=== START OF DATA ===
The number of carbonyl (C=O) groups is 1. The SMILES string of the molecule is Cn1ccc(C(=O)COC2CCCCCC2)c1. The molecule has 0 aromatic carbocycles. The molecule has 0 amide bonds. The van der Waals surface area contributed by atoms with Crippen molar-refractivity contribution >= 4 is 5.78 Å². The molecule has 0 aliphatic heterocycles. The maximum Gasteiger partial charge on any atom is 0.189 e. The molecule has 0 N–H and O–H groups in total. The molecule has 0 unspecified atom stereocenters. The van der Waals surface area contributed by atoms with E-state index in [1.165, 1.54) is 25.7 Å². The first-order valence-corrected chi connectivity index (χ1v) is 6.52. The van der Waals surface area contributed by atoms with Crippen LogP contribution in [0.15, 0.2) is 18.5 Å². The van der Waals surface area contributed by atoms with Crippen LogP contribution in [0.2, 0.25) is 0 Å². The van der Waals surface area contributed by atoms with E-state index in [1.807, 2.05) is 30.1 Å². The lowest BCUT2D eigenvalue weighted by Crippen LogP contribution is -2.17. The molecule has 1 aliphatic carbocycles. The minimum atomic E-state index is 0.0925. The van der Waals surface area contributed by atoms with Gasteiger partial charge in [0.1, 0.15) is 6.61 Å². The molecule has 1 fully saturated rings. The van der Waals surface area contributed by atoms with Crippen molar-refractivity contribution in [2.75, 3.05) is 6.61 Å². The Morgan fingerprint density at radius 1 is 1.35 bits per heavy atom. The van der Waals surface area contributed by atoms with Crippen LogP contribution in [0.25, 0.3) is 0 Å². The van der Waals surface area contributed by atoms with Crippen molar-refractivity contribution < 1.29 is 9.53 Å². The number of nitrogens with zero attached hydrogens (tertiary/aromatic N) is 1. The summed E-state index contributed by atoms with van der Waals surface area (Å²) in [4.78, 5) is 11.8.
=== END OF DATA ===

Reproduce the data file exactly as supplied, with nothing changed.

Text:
The number of carbonyl (C=O) groups is 1. The SMILES string of the molecule is Cn1ccc(C(=O)COC2CCCCCC2)c1. The molecule has 0 aromatic carbocycles. The molecule has 0 amide bonds. The van der Waals surface area contributed by atoms with Crippen molar-refractivity contribution >= 4 is 5.78 Å². The molecule has 0 aliphatic heterocycles. The maximum Gasteiger partial charge on any atom is 0.189 e. The molecule has 0 N–H and O–H groups in total. The molecule has 0 unspecified atom stereocenters. The van der Waals surface area contributed by atoms with E-state index in [1.165, 1.54) is 25.7 Å². The first-order valence-corrected chi connectivity index (χ1v) is 6.52. The van der Waals surface area contributed by atoms with Crippen LogP contribution in [0.15, 0.2) is 18.5 Å². The van der Waals surface area contributed by atoms with Crippen LogP contribution in [0.2, 0.25) is 0 Å². The van der Waals surface area contributed by atoms with E-state index in [1.807, 2.05) is 30.1 Å². The lowest BCUT2D eigenvalue weighted by Crippen LogP contribution is -2.17. The molecule has 1 aliphatic carbocycles. The minimum atomic E-state index is 0.0925. The van der Waals surface area contributed by atoms with Gasteiger partial charge in [0.1, 0.15) is 6.61 Å². The molecule has 1 fully saturated rings. The van der Waals surface area contributed by atoms with Crippen molar-refractivity contribution in [2.75, 3.05) is 6.61 Å². The Morgan fingerprint density at radius 1 is 1.35 bits per heavy atom. The van der Waals surface area contributed by atoms with Crippen LogP contribution in [0.25, 0.3) is 0 Å². The van der Waals surface area contributed by atoms with Crippen molar-refractivity contribution < 1.29 is 9.53 Å². The number of nitrogens with zero attached hydrogens (tertiary/aromatic N) is 1. The summed E-state index contributed by atoms with van der Waals surface area (Å²) in [4.78, 5) is 11.8.